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I have a mysql database with a particular table with a little over 6 million rows and no indexes. A simple query such as SELECT ... FROM log ORDER BY log_date ASC will take an unacceptable amount of time. I obviously need to add indexes to the table, but am unsure of the most efficient way to go about this.

1) My first option would be to issue ALTER TABLE log ADD INDEX log_date, but I'm not sure how long it would take... would it take approximately the same length of time as the previous query? If so, this is unacceptable.

2) My second option would be to export the table, TRUNCATE the table, issue the ALTER TABLE statement, and then re-import the table data. I'm not sure how long it would take to re-import the data, and am concerned as to what would happen if the system tries to write rows to the table during the process.

Is anyone able to offer insight into the best way to index a moderately large table in a production system without causing too much grief?

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As far as I know, option 2 will actually cause you more hassle than option 1, not just because it involves more shuffling about of data but because importing the data to the table and building the index at the same time is going to take longer than just importing the data and then building the entire index.

Think about it: if MySQL is importing the table data and building the index at the same time, then at every row inserted it not only has to insert that row but also insert a row into the index. That's going to be slower than just building the index outright from already-present data. On the other hand, if you restore the data in its entirety and then build the index, you're back to option 1 but you've pointlessly emptied and refilled the table in the meantime.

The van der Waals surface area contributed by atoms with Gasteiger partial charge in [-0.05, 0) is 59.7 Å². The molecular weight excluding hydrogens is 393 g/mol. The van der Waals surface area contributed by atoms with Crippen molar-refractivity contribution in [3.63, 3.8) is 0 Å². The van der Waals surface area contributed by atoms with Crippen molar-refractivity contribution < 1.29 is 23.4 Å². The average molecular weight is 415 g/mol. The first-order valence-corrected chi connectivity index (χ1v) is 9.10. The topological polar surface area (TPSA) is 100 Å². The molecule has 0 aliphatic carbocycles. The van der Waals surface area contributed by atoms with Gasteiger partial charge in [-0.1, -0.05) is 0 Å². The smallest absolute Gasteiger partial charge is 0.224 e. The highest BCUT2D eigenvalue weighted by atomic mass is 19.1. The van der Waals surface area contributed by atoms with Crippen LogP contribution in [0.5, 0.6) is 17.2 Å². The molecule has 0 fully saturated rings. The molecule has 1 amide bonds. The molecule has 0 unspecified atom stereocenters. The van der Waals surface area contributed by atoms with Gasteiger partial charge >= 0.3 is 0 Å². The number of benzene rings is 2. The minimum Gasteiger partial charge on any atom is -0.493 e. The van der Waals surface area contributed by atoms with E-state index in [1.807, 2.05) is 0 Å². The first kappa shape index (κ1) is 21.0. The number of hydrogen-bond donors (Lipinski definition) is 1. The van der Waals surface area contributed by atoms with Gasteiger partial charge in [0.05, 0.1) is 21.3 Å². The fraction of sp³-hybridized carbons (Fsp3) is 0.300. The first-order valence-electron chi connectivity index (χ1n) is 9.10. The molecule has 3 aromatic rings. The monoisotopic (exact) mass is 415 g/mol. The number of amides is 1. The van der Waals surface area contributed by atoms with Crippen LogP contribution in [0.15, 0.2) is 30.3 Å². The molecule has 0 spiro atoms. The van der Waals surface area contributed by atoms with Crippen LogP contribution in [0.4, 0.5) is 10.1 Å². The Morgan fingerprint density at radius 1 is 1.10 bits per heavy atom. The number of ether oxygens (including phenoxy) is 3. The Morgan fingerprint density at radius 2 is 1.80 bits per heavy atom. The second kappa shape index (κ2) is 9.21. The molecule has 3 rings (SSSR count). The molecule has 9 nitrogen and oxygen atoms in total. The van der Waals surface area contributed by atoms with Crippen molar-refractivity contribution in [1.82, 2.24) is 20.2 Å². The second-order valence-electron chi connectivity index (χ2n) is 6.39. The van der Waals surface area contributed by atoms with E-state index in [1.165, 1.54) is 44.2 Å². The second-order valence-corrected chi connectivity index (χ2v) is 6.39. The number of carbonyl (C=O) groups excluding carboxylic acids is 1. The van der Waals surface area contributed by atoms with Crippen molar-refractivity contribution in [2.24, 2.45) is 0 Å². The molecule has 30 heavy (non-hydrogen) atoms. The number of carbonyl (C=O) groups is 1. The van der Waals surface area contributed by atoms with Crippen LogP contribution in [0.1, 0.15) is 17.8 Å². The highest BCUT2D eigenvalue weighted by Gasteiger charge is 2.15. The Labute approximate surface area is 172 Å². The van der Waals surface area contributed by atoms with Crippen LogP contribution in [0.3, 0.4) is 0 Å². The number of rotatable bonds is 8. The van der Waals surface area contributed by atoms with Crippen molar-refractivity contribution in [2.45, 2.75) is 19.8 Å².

I don't think you're going to get better performance than you can get just by biting the bullet and issuing the ALTER TABLE command. Perhaps you can schedule the command to be run at a time when usage is lower, like the middle of the night??

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Our experimentation has indicated that the best answer in terms of performance is to 1-create a new empty table and add the index to that, then copy the original table into it. Then rename the old table to a new name, give the new table the correct name, and finally, drop the old table.

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    What happens to foreign keys? – mrmowji Jan 25 '18 at 18:20
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    What happens to changes to the original table during copying ? – Torque Mar 20 '19 at 11:50

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